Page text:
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Hillary goes conservative on immigration
Question of the Day
Sen. Hillary Rodham Clinton is staking out a position on illegal immigration that is more conservative than President Bush, a strategy that supporters and detractors alike see as a way for the New York Democrat to shake the "liberal" label and appeal to traditionally Republican states.
Mrs. Clinton -- who is tagged as a liberal because of her plan for nationalized health care and various remarks during her husband's presidency -- is taking an increasingly vocal and hard-line stance on an issue that ranks among the highest concerns for voters, particularly Republicans.
"Bush has done everything he can to leave the doors wide open," said Robert Kunst, president of HillaryNow.com, a group dedicated to drafting Mrs. Clinton to run for president. "Hillary is the only one taking a position on immigration. She will win that issue hands down."
In an interview last month on Fox News, Mrs. Clinton said she does not "think that we have protected our borders or our ports or provided our first responders with the resources they need, so we can do more and we can do better."
In an interview on WABC radio, she said: "I am, you know, adamantly against illegal immigrants."
"Clearly, we have to make some tough decisions as a country, and one of them ought to be coming up with a much better entry-and-exit system so that if we're going to let people in for the work that otherwise would not be done, let's have a system that keeps track of them," she said.
Unlike many pro-business Republicans, Mrs. Clinton also has castigated Americans for hiring illegal aliens.
"People have to stop employing illegal immigrants," she said. "I mean, come up to Westchester, go to Suffolk and Nassau counties, stand on the street corners in Brooklyn or the Bronx. You're going to see loads of people waiting to get picked up to go do yard work and construction work and domestic work."
In contrast, Mr. Bush backs a guest-worker program that allows foreign citizens entry into the United States and an eventual path to citizenship. One of the president's first acts after his re-election was to push for it again, before both domestic and foreign audiences.
Mrs. Clinton's position has been noticed by Rep. Tom Tancredo, a Colorado Republican and leading proponent of stricter immigration controls.
"She's not a dumb woman," Tancredo spokesman Carlos Espinoza said. "She's got a great liberal base, and she realizes there's no better way to draw in more conservative voters. She has really come out to the forefront on that."
With the vast majority of Americans in polls viewing illegal immigration as a serious problem, Mrs. Clinton also could make deep inroads in the conservative red states, especially those in the South that the Democrats have largely written off in recent presidential campaigns.
As the immigration issue has entered the debate over national security, the New York senator -- representing the state hardest hit by the September 11 attacks -- is uniquely positioned to take a firm stance on the issue, to the delight of some conservatives.
"More than any other leader of either political party, U.S. Sen. Hillary Clinton has been focusing on immigration reform and border security -- taking hard-line positions that appeal to frustrated Republicans in a move that could guarantee her enough support in red states to win the White House in 2008," conservative author Carl Limbacher wrote recently on NewsMax.com, which has chronicled many of Mrs. Clinton's statements on immigration.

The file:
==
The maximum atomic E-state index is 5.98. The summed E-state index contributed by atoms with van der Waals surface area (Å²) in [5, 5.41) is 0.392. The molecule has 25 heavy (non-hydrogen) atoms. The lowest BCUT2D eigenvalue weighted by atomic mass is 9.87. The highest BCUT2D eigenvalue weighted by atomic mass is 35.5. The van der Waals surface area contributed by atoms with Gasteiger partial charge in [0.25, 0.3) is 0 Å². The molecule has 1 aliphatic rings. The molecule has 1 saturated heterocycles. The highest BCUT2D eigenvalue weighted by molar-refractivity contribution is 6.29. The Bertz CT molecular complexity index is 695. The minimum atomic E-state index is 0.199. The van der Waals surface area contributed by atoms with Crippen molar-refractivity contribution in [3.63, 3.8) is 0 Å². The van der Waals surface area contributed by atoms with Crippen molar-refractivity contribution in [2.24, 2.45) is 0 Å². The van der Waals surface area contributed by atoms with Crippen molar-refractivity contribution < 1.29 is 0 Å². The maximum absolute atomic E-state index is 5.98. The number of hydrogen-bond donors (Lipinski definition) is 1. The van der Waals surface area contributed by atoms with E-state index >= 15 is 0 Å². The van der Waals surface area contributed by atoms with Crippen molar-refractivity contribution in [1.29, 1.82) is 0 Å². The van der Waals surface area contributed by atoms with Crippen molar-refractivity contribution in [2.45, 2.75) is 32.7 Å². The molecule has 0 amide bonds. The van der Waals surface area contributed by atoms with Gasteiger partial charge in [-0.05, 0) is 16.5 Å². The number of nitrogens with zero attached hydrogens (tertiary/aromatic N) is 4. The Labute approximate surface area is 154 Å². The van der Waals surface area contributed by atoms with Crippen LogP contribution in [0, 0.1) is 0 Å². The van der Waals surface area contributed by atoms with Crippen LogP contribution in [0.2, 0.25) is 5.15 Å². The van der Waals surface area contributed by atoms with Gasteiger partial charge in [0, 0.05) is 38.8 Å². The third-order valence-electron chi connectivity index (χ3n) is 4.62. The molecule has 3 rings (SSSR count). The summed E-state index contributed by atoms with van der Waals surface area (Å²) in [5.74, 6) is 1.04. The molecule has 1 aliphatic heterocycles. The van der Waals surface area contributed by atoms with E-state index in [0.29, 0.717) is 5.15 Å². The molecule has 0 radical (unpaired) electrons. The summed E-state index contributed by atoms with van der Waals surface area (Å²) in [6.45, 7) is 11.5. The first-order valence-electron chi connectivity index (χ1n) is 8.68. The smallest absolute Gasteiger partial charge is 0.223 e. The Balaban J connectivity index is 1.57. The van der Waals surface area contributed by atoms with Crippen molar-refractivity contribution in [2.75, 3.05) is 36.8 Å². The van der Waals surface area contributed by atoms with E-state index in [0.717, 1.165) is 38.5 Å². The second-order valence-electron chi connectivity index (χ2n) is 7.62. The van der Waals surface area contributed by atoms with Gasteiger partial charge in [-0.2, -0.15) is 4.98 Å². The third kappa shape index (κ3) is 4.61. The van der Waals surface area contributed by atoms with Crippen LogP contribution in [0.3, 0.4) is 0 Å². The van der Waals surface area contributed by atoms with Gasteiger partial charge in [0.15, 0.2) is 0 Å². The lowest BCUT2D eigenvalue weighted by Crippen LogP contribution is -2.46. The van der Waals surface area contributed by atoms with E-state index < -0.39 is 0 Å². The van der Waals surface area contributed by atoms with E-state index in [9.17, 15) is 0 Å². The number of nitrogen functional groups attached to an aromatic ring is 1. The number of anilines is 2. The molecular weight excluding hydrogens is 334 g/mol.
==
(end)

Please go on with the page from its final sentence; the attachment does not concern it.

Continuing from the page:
Mr. Espinoza said the former first lady has become particularly vocal on the issue during and after the November election, in which Democrats performed so poorly.
"I think she's realizing how much this issue has grown since 9/11," he said. "If you talked about it before then, you were just a flat-out racist. Now it's this huge issue."
Moving to the right of even some Republicans, the former first lady told WABC she favors "at least a visa ID, some kind of entry-and-exit ID. And ... perhaps, although I'm not a big fan of it, we might have to move towards an ID system even for citizens."
Jennifer Duffy with the Cook Political Report said a conservative stance on immigration would be wise in the event Mrs. Clinton runs for president in 2008.
"Democrats are asking if it's really smart to nominate another Northeastern Democrat, and she is a Northeastern Democrat," she said. "It's probably smart to blur that perception a little."
But not everyone sees it as a wise a move.
"I think she is trying to move to the right, and immigration is one of the ways she is using to do it," said political strategist Dick Morris, who has a history of working with former President Clinton.
"I think this is a particularly misguided choice on her part, however, since two-thirds of Bush's margin this time was due to his closure of the Democratic margin of victory among Hispanics."
Mr. Bush lost the vote of Hispanics -- many of whom are wary of tougher immigration laws -- by only 10 percentage points this year, whereas he lost it by 20 percentage points four years ago, Mr. Morris said.
Mr. Kunst, whose Web site supporting Mrs. Clinton got thousands of hits daily right after Mr. Bush's re-election, said Mrs. Clinton is now the strongest Democrat for 2008 in terms of both popularity and financing.
Immigration is a good issue for her even as, he hopes, she holds onto her liberal credentials.
"It's not just about cheap labor anymore," Mr. Kunst said. "It's about security. We have to do something about it."
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